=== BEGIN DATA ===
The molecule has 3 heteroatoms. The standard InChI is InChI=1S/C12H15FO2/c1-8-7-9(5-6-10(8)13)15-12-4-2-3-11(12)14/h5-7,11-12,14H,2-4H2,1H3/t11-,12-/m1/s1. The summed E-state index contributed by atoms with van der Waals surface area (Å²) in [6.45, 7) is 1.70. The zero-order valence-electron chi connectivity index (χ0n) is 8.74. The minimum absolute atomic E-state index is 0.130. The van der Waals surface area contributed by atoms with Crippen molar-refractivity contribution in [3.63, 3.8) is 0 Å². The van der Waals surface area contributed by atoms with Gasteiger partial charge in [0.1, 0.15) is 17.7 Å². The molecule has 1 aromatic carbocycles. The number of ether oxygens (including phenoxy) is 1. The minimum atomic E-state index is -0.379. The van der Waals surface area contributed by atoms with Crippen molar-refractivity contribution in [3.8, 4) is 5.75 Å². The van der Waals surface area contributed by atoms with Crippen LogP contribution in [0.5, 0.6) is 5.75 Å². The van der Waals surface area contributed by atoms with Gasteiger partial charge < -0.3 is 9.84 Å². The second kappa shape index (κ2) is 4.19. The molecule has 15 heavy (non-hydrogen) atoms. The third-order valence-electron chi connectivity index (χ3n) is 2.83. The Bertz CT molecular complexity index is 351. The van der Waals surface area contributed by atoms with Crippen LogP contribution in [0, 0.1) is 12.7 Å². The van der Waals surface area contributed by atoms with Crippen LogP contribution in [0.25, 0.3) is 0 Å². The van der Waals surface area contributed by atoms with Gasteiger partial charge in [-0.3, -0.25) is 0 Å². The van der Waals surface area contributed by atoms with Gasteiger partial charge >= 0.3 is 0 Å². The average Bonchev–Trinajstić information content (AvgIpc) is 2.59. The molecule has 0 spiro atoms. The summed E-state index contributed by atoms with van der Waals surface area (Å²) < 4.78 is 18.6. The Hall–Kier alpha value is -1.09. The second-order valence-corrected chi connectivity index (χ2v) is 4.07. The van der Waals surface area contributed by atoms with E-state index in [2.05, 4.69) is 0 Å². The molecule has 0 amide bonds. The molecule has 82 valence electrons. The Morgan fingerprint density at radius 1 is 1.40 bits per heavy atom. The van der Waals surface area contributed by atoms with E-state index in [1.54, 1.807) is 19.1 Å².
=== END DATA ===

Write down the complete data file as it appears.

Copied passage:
The molecule has 3 heteroatoms. The standard InChI is InChI=1S/C12H15FO2/c1-8-7-9(5-6-10(8)13)15-12-4-2-3-11(12)14/h5-7,11-12,14H,2-4H2,1H3/t11-,12-/m1/s1. The summed E-state index contributed by atoms with van der Waals surface area (Å²) in [6.45, 7) is 1.70. The zero-order valence-electron chi connectivity index (χ0n) is 8.74. The minimum absolute atomic E-state index is 0.130. The van der Waals surface area contributed by atoms with Crippen molar-refractivity contribution in [3.63, 3.8) is 0 Å². The van der Waals surface area contributed by atoms with Gasteiger partial charge in [0.1, 0.15) is 17.7 Å². The molecule has 1 aromatic carbocycles. The number of ether oxygens (including phenoxy) is 1. The minimum atomic E-state index is -0.379. The van der Waals surface area contributed by atoms with Crippen molar-refractivity contribution in [3.8, 4) is 5.75 Å². The van der Waals surface area contributed by atoms with Crippen LogP contribution in [0.5, 0.6) is 5.75 Å². The van der Waals surface area contributed by atoms with Gasteiger partial charge < -0.3 is 9.84 Å². The second kappa shape index (κ2) is 4.19. The molecule has 15 heavy (non-hydrogen) atoms. The third-order valence-electron chi connectivity index (χ3n) is 2.83. The Bertz CT molecular complexity index is 351. The van der Waals surface area contributed by atoms with Crippen LogP contribution in [0, 0.1) is 12.7 Å². The van der Waals surface area contributed by atoms with Crippen LogP contribution in [0.25, 0.3) is 0 Å². The van der Waals surface area contributed by atoms with Gasteiger partial charge in [-0.3, -0.25) is 0 Å². The van der Waals surface area contributed by atoms with Gasteiger partial charge >= 0.3 is 0 Å². The average Bonchev–Trinajstić information content (AvgIpc) is 2.59. The molecule has 0 spiro atoms. The summed E-state index contributed by atoms with van der Waals surface area (Å²) < 4.78 is 18.6. The Hall–Kier alpha value is -1.09. The second-order valence-corrected chi connectivity index (χ2v) is 4.07. The van der Waals surface area contributed by atoms with E-state index in [2.05, 4.69) is 0 Å². The molecule has 0 amide bonds. The molecule has 82 valence electrons. The Morgan fingerprint density at radius 1 is 1.40 bits per heavy atom. The van der Waals surface area contributed by atoms with E-state index in [1.54, 1.807) is 19.1 Å².